June 17, 2024

Private equity ownership of health services can make care worse, says review | Healthcare industry

Private equity takeovers of health services around the world are associated with poorer quality of care and higher costs, according to the largest study of its kind.

Over the past decade, private equity firms have increasingly invested in, acquired, and consolidated healthcare facilities. Globally, healthcare purchases are over £157bn from 2021 alone.

Despite much speculation, evidence of the impact of this rapidly growing global trend is lacking.

It now provides a systematic review of private equity takeovers of healthcare services across eight countries including the US, the UK, Sweden and the Netherlands. Private equity (PE) ownership of healthcare services including hospitals and nursing homes has been associated with a detrimental impact on the cost and quality of care, suggests the review published in the BMJ medical journal.

The authors of the review, which was led by the University of Chicago, said: “The clearest evidence points to the fact that PE is associated with increased health care costs. Evidence across studies also suggests that PE ownership has mixed effects on healthcare quality, with increasing evidence that PE ownership may degrade quality in some capacity rather than improve it.”

No consistent beneficial effects of private equity ownership were identified, the researchers said. “The current body of evidence is strong enough to confirm that PE ownership is a consequential and increasingly prominent feature in health care, warranting increased surveillance, reporting and possibly regulation,” they wrote.

The researchers identified 1,778 studies, of which 55 met the inclusion criteria. They looked at the impact of private equity takeovers on costs, quality of care and health outcomes.

Nine of 12 studies showed that services owned by these firms had higher costs to patients or health care funders, three found no differences, and none showed lower costs.

Private equity ownership has also been associated with a mixed and detrimental effect on health care. Of the 27 studies that assessed quality of care, 12 found adverse effects, three found beneficial, nine were considered positive – some measures decreased, some improved – and three were neutral.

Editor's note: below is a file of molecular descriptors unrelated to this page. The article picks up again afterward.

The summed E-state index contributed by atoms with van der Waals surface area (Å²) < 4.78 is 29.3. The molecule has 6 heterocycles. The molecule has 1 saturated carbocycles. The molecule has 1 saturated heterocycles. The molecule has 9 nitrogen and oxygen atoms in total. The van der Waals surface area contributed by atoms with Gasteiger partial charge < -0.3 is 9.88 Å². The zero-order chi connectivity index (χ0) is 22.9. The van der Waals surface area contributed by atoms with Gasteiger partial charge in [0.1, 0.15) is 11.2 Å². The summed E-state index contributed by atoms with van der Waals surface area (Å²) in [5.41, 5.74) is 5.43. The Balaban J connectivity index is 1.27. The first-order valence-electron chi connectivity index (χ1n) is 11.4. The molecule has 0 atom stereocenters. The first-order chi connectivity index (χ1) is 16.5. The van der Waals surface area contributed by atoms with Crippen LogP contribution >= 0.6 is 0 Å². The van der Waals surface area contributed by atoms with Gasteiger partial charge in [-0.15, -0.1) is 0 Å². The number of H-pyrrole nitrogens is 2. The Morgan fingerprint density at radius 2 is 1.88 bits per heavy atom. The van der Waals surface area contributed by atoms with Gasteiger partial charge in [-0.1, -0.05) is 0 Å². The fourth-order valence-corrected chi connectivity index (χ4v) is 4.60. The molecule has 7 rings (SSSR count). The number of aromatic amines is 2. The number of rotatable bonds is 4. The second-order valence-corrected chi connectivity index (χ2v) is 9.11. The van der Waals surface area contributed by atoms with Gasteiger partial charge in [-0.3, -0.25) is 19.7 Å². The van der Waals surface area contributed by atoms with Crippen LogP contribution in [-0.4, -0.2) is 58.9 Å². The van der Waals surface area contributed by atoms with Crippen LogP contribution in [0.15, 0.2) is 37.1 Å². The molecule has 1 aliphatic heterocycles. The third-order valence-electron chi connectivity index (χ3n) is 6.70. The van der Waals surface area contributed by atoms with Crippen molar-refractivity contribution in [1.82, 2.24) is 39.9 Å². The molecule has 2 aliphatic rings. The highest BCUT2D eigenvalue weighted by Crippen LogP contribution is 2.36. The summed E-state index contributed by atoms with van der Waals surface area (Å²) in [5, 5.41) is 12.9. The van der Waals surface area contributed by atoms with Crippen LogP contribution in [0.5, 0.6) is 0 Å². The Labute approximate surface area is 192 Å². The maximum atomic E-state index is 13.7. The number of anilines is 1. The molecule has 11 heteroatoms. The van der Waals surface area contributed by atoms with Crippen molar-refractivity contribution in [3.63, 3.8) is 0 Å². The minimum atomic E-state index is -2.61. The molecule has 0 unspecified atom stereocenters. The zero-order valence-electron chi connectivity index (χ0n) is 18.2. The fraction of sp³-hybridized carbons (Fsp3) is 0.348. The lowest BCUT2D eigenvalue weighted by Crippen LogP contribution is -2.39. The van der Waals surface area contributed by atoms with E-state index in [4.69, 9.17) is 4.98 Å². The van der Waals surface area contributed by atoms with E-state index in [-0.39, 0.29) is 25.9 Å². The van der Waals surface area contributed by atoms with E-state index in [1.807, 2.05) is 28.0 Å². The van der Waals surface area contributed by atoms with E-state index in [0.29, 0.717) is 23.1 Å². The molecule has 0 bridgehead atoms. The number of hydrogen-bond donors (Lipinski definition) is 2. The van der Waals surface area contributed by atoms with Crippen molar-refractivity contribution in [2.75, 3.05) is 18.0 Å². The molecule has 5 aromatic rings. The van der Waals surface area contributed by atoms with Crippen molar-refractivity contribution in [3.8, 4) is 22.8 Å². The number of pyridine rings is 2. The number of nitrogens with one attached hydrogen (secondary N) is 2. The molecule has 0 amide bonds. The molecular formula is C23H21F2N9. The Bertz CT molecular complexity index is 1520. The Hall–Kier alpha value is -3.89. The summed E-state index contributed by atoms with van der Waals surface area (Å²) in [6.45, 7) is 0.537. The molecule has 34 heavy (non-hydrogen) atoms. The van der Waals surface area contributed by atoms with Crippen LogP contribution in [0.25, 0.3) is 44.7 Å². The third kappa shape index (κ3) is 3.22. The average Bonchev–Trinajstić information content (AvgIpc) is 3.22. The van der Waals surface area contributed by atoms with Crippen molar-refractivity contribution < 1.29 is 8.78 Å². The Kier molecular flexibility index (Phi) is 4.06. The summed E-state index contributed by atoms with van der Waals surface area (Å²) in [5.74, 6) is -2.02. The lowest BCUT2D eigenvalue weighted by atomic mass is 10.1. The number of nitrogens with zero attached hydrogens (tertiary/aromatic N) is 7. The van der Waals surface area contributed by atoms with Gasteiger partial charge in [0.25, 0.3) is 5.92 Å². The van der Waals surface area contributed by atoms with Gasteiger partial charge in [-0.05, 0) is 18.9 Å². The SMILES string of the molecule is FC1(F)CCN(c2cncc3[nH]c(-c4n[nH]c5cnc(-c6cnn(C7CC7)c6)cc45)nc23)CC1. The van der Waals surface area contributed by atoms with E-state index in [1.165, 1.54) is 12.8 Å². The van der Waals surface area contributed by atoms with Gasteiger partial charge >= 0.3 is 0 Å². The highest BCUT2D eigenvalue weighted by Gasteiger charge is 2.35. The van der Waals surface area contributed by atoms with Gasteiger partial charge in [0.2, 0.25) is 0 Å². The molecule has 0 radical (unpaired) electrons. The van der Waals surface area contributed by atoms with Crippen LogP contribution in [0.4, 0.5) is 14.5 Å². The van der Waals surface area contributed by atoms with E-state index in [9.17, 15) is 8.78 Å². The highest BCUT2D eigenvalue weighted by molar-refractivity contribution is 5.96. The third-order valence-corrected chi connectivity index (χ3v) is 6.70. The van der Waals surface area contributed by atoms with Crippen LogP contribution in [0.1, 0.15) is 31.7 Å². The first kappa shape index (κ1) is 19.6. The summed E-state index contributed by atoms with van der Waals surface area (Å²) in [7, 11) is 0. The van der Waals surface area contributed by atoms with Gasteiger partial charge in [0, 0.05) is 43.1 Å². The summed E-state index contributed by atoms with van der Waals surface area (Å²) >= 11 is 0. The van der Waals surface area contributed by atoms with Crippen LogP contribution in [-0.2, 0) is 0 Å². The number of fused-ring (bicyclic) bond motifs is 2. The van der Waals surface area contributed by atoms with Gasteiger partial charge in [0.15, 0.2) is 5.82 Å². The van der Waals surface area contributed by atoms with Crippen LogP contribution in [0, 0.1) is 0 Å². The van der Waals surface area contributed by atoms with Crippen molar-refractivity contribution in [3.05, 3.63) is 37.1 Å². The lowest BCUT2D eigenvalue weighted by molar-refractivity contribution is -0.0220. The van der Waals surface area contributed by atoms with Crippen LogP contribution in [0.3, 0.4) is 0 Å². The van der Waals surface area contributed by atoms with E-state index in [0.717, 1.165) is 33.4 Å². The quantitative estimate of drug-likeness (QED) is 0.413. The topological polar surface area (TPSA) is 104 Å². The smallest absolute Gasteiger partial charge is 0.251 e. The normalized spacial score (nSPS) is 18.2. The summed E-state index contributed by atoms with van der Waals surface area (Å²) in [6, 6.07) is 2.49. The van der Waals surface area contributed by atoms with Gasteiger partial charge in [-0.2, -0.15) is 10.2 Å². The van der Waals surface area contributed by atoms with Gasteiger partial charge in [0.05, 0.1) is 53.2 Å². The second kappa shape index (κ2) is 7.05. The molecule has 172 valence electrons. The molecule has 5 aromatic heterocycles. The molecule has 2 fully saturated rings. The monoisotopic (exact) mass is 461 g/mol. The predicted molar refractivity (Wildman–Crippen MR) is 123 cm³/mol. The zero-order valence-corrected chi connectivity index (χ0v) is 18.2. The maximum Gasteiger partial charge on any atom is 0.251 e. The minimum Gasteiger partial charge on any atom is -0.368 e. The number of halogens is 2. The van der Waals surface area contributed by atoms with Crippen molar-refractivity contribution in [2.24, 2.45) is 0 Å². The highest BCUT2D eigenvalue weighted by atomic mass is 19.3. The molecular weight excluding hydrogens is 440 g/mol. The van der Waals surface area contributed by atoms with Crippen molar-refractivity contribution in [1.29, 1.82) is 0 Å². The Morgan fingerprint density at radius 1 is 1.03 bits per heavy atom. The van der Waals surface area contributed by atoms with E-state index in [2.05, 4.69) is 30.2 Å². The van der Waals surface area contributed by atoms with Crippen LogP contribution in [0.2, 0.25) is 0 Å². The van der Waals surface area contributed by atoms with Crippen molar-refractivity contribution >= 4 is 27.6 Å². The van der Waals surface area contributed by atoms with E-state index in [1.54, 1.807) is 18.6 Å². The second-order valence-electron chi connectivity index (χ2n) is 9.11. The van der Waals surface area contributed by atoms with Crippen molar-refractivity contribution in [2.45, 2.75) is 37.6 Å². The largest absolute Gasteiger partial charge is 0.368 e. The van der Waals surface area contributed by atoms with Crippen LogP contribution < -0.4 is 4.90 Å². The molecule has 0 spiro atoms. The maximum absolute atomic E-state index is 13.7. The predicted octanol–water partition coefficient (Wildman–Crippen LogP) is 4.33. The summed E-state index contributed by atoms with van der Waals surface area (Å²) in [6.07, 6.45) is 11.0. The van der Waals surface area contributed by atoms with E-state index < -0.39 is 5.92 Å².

Health outcomes showed both beneficial and adverse outcomes, but the number of studies for this measure was too low to draw any definitive conclusions.

Cat Hobbs, director of public ownership campaign group We Own It, said: “This important study is no surprise. When vital services are privatized, patients get the worst of both worlds: higher costs for lower quality care.

“Private equity firms will always prioritize making a financial return – that’s their job. But these incentives are in direct conflict with the public interest. Healthcare is not just another investment opportunity. It is a vital public service that we all need at some point in our lives.”

She said: “Private equity ownership is increasing rapidly in the healthcare sector, and the public needs to be aware of the risks to care quality and access.”

David Rowland, director of the Center for Health and Public Welfare, a think tank, said regulators and politicians need to “get a target” on how private equity takeovers affect health care.

He said: “It’s a matter of regulators and politicians, for example, not paying attention to the huge return these private equity funds need for providing care for a child with learning difficulties. But this research shows that profit pressure from these services can put patients and vulnerable people at risk.”

Dr Tony O’Sullivan, co-chairman of the campaign group Keep Our NHS Public, said the review produced a “shocking piece of evidence”. Policymakers must prioritize public funding and health care provision if they are to avoid “detrimental” consequences for patients, he said.

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